Washington native Wesley Ward is one the great pioneers of modern day Thoroughbred racing. Though the Hall of Famer left to go on and conquer the world, first as a leading jockey and now as a reputable trainer, his global success traces right back to his Evergreen State roots.
Yakima County Roots
Wesley A. Ward, born March 3, 1968, in Selah, hails from generations of horsemen, leaving him little choice but to excel on the same path. Maternal grandfather Jim Dailey was an outrider in New York, while paternal grandfather Glenn Ward rode races and later worked as a blacksmith. His father Dennis Ward is still training and Wesley’s mother, Jeanne, was also once a trainer
Although as a four-year-old Ward made a somewhat infamous riding debut via a runaway horse that he fearlessly got under control, by the age of ten he was learning to ride properly under the tutelage of his father. By the time he turned 12, Ward was racing on the fair circuits in Washington and British Columbia, racking up wins with an eye on getting his riding license as soon as age allowed.
Eclipse Award Winning Rider
At 16 and under the eye of agent Lenny Goodman, who had handled the book for young Triple Crown winning rider Steve Cauthen, Wesley Ward made an immediate splash on the racing scene. He rode 335 winners during his march to be the Eclipse Award champion apprentice jockey title in 1984, collecting riding titles at Aqueduct, Belmont Park and The Meadowlands. In 1985, he guided a horse named Ferdinand to win a maiden race at Santa Anita; Ferdinand later won the 1986 Kentucky Derby (G1) under Bill Shoemaker.
As he aged, Ward dealt with an increasing weight issue by riding abroad, racing in Italy and Singapore before he was forced to retire as a jockey in 1989. [His final official ride occurred at Longacres on September 24, 1985.]
Another Skill Set
After two years of serving as an assistant to his father, Ward began training on his own. He saddled his first winner – Martini Red – at Yakima Meadows on January 6, 1991. Just three years later he won his first stakes race as a trainer in the Will Rogers Handicap (G3) at Hollywood Park when Unfinished Symph scored a 16-to-one upset by a head. The Aloha Prospector colt won the Cinema Handicap (G3) next out to prove his mettle. At the end of the season, Unfinished Symph finished third at 25-to-one in the Breeders’ Cup Mile (G1). He ultimately won a pair of Grade 2 contests the following year.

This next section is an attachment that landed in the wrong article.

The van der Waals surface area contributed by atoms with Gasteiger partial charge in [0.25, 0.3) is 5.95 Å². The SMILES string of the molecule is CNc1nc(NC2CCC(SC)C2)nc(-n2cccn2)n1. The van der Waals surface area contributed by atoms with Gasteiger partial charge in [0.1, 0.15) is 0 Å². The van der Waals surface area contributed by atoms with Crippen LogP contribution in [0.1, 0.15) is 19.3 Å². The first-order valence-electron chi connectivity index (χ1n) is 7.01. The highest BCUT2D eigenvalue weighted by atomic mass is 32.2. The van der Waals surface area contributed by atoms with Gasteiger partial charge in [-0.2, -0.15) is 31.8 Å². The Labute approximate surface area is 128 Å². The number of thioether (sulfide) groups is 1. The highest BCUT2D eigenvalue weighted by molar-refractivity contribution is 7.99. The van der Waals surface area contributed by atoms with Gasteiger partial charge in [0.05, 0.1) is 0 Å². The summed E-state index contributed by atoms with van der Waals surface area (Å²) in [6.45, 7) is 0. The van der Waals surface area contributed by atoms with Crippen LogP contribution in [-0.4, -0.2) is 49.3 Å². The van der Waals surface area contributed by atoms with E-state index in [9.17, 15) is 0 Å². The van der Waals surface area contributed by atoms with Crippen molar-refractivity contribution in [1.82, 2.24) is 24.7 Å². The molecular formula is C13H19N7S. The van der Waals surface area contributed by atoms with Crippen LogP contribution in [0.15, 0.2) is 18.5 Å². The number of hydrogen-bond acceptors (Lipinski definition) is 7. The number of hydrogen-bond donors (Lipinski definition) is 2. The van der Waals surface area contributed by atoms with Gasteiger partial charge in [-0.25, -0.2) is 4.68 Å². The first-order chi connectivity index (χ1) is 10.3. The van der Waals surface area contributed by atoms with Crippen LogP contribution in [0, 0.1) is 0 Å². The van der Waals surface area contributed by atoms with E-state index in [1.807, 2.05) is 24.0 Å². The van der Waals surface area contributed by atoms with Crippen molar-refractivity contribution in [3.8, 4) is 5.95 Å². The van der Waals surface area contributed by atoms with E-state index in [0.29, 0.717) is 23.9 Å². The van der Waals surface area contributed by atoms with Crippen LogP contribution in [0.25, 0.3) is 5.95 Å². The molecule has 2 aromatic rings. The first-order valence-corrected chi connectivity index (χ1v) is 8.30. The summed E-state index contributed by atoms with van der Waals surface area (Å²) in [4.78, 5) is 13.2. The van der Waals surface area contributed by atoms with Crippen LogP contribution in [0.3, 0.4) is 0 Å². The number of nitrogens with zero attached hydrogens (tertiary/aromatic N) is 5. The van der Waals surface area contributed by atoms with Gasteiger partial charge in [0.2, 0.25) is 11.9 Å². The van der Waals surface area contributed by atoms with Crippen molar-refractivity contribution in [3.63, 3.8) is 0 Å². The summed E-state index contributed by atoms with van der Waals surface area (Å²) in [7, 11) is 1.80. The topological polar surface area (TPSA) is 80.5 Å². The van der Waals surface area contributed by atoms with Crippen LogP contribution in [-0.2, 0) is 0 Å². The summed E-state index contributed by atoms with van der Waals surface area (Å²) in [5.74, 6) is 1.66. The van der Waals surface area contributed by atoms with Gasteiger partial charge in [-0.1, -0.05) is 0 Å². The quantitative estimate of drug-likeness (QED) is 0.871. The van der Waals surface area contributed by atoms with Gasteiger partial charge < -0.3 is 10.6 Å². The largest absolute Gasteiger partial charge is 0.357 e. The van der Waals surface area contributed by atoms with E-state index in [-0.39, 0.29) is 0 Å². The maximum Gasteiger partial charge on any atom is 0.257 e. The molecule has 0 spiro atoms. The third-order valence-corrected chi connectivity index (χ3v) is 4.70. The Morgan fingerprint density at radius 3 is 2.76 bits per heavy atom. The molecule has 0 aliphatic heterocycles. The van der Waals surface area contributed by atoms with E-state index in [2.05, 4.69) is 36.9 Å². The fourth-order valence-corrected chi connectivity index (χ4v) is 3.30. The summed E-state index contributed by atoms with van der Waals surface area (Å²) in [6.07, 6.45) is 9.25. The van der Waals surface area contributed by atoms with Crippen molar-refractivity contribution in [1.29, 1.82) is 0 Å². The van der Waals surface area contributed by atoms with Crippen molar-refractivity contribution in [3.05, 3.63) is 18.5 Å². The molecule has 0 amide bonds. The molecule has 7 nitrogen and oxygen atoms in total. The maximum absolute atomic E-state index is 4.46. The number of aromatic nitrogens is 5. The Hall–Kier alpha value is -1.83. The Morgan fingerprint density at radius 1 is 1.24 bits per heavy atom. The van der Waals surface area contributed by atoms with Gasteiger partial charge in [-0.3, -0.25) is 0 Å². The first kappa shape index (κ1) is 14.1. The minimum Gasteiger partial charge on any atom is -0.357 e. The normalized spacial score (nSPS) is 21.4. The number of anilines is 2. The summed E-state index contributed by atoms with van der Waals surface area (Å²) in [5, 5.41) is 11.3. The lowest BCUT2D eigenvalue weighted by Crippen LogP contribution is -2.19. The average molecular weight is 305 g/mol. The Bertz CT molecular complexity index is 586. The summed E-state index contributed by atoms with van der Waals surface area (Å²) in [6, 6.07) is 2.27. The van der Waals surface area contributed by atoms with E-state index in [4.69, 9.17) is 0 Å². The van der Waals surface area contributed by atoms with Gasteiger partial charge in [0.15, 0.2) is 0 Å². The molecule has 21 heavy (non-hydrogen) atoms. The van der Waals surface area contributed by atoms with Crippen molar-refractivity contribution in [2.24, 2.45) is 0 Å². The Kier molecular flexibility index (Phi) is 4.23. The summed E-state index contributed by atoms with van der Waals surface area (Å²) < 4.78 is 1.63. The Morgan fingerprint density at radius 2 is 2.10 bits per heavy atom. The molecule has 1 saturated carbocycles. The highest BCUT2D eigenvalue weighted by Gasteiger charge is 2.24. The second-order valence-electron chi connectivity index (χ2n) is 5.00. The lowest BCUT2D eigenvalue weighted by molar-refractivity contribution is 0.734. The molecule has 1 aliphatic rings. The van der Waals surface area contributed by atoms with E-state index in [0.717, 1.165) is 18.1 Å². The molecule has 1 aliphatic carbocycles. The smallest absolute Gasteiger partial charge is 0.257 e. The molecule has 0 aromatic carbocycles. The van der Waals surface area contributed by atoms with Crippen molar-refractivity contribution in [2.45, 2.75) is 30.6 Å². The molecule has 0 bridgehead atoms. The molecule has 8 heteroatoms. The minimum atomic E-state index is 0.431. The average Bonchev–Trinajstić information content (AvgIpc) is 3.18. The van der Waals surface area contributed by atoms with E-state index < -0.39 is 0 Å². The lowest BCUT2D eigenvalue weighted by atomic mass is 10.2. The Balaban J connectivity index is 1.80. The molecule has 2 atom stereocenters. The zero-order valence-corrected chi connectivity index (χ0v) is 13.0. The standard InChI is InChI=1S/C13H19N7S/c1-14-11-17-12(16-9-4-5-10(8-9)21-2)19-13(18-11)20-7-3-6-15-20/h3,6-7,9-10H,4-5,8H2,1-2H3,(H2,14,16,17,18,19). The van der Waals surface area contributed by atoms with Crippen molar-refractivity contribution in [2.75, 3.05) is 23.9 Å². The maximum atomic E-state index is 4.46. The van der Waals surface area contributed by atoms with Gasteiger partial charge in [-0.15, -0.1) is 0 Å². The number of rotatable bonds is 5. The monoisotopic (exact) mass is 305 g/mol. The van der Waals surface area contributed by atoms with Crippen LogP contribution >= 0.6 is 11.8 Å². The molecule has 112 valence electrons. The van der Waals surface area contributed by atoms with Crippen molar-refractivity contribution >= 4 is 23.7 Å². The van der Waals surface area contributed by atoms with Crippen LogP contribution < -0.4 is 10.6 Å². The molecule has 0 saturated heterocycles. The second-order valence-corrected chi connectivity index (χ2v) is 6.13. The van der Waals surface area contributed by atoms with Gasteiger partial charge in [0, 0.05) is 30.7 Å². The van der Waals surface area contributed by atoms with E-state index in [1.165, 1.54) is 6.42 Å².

Ward’s career was stagnant for several years, but he never lost sight of his belief that as a trainer, he needs to be the first rider on the back of each young horse in his care, learning their quirks and talent before passing them on to other riders weeks later. When not in Kentucky or traveling the world, he spends his hours at his Ward Ranch in Ocala, Florida, where he lives with his wife Kimberley and children Riley, Jackson and Denae. It is in Ocala that he breaks many of his equine charges himself.
This careful attention has led Ward to finding success with precocious juveniles. Since 2009, Ward has won 48 percent of the two-year-old sprints run during the Keeneland spring meets, and he also trained Madman Diaries to be the 2010 Sovereign Award champion two-year-old male in Canada. Next, Ward took his show to Royal Ascot in England.
Ward became the first American-based trainer in history to win a race at the prestigious Royal Ascot meeting when his 33-to-one shot Strike the Tiger won the Windsor Castle Stakes in 2009. Just days later, Ward proved the first victory wasn’t a fluke when Jealous Again took the Queen Mary Stakes (G2) by five lengths.